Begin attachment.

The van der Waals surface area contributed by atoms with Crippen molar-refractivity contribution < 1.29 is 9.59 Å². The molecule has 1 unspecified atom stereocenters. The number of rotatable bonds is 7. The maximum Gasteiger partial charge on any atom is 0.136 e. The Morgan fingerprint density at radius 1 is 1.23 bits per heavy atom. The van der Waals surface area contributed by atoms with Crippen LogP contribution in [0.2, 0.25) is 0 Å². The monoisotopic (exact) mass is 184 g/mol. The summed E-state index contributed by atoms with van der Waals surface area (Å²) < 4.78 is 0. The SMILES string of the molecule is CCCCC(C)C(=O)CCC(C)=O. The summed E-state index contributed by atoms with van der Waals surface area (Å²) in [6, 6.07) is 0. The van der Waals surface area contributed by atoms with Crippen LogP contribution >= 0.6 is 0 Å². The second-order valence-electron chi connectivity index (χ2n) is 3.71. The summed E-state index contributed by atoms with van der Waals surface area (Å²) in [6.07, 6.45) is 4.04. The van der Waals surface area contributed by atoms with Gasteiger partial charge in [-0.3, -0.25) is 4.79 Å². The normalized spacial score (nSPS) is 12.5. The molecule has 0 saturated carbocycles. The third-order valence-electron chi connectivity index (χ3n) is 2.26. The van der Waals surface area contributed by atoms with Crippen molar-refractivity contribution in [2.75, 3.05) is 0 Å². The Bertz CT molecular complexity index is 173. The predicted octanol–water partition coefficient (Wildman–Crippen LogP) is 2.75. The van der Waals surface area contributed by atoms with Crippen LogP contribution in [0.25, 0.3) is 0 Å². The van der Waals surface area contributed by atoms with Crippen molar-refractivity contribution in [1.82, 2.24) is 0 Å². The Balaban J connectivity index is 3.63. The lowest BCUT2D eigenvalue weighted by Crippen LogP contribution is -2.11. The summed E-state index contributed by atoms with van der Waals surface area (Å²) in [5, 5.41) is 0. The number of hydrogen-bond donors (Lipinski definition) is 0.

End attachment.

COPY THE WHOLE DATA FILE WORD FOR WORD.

The van der Waals surface area contributed by atoms with Crippen molar-refractivity contribution < 1.29 is 9.59 Å². The molecule has 1 unspecified atom stereocenters. The number of rotatable bonds is 7. The maximum Gasteiger partial charge on any atom is 0.136 e. The Morgan fingerprint density at radius 1 is 1.23 bits per heavy atom. The van der Waals surface area contributed by atoms with Crippen LogP contribution in [0.2, 0.25) is 0 Å². The monoisotopic (exact) mass is 184 g/mol. The summed E-state index contributed by atoms with van der Waals surface area (Å²) < 4.78 is 0. The SMILES string of the molecule is CCCCC(C)C(=O)CCC(C)=O. The summed E-state index contributed by atoms with van der Waals surface area (Å²) in [6, 6.07) is 0. The van der Waals surface area contributed by atoms with Crippen LogP contribution >= 0.6 is 0 Å². The second-order valence-electron chi connectivity index (χ2n) is 3.71. The summed E-state index contributed by atoms with van der Waals surface area (Å²) in [6.07, 6.45) is 4.04. The van der Waals surface area contributed by atoms with Gasteiger partial charge in [-0.3, -0.25) is 4.79 Å². The normalized spacial score (nSPS) is 12.5. The molecule has 0 saturated carbocycles. The third-order valence-electron chi connectivity index (χ3n) is 2.26. The van der Waals surface area contributed by atoms with Crippen molar-refractivity contribution in [2.75, 3.05) is 0 Å². The Bertz CT molecular complexity index is 173. The predicted octanol–water partition coefficient (Wildman–Crippen LogP) is 2.75. The van der Waals surface area contributed by atoms with Crippen LogP contribution in [0.25, 0.3) is 0 Å². The van der Waals surface area contributed by atoms with Crippen molar-refractivity contribution in [1.82, 2.24) is 0 Å². The Balaban J connectivity index is 3.63. The lowest BCUT2D eigenvalue weighted by Crippen LogP contribution is -2.11. The summed E-state index contributed by atoms with van der Waals surface area (Å²) in [5, 5.41) is 0. The number of hydrogen-bond donors (Lipinski definition) is 0.